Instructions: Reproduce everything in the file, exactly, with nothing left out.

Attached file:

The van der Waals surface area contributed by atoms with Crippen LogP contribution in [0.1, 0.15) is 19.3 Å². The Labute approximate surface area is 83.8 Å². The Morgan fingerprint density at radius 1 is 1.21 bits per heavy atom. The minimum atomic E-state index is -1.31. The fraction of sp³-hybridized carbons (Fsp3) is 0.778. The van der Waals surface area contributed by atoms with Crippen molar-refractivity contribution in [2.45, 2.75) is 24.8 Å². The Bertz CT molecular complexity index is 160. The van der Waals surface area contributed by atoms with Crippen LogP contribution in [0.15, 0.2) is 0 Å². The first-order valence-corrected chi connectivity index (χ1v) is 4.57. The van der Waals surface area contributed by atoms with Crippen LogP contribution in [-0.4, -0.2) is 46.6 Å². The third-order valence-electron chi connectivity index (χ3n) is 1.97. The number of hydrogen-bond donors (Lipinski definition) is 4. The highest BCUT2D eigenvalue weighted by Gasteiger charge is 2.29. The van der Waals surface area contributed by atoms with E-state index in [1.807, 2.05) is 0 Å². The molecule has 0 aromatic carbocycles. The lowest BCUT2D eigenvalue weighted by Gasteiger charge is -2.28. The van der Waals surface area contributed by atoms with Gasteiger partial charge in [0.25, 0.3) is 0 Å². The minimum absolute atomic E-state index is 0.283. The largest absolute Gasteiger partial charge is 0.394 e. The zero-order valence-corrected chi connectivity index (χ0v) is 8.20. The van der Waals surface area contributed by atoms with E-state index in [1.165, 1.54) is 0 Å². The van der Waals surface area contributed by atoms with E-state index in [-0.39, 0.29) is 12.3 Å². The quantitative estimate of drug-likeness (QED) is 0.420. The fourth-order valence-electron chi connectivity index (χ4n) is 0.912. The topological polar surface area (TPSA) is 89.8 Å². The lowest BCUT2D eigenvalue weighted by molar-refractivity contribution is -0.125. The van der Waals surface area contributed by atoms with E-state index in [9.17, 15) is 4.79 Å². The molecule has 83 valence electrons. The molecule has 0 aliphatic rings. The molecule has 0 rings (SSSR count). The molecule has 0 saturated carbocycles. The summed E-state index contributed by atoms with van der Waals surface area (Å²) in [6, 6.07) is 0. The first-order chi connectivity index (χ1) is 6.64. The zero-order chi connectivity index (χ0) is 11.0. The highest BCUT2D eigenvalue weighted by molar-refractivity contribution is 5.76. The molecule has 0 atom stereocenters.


The van der Waals surface area contributed by atoms with Crippen LogP contribution in [0.1, 0.15) is 19.3 Å². The Labute approximate surface area is 83.8 Å². The Morgan fingerprint density at radius 1 is 1.21 bits per heavy atom. The minimum atomic E-state index is -1.31. The fraction of sp³-hybridized carbons (Fsp3) is 0.778. The van der Waals surface area contributed by atoms with Crippen molar-refractivity contribution in [2.45, 2.75) is 24.8 Å². The Bertz CT molecular complexity index is 160. The van der Waals surface area contributed by atoms with Crippen LogP contribution in [0.15, 0.2) is 0 Å². The first-order valence-corrected chi connectivity index (χ1v) is 4.57. The van der Waals surface area contributed by atoms with Crippen LogP contribution in [-0.4, -0.2) is 46.6 Å². The third-order valence-electron chi connectivity index (χ3n) is 1.97. The number of hydrogen-bond donors (Lipinski definition) is 4. The highest BCUT2D eigenvalue weighted by Gasteiger charge is 2.29. The van der Waals surface area contributed by atoms with E-state index in [1.807, 2.05) is 0 Å². The molecule has 0 aromatic carbocycles. The lowest BCUT2D eigenvalue weighted by Gasteiger charge is -2.28. The van der Waals surface area contributed by atoms with Gasteiger partial charge in [0.25, 0.3) is 0 Å². The minimum absolute atomic E-state index is 0.283. The largest absolute Gasteiger partial charge is 0.394 e. The zero-order valence-corrected chi connectivity index (χ0v) is 8.20. The van der Waals surface area contributed by atoms with E-state index in [1.165, 1.54) is 0 Å². The van der Waals surface area contributed by atoms with E-state index in [-0.39, 0.29) is 12.3 Å². The quantitative estimate of drug-likeness (QED) is 0.420. The fourth-order valence-electron chi connectivity index (χ4n) is 0.912. The topological polar surface area (TPSA) is 89.8 Å². The lowest BCUT2D eigenvalue weighted by molar-refractivity contribution is -0.125. The van der Waals surface area contributed by atoms with E-state index in [9.17, 15) is 4.79 Å². The molecule has 83 valence electrons. The molecule has 0 aliphatic rings. The molecule has 0 rings (SSSR count). The molecule has 0 saturated carbocycles. The summed E-state index contributed by atoms with van der Waals surface area (Å²) in [6, 6.07) is 0. The first-order chi connectivity index (χ1) is 6.64. The zero-order chi connectivity index (χ0) is 11.0. The highest BCUT2D eigenvalue weighted by molar-refractivity contribution is 5.76. The molecule has 0 atom stereocenters.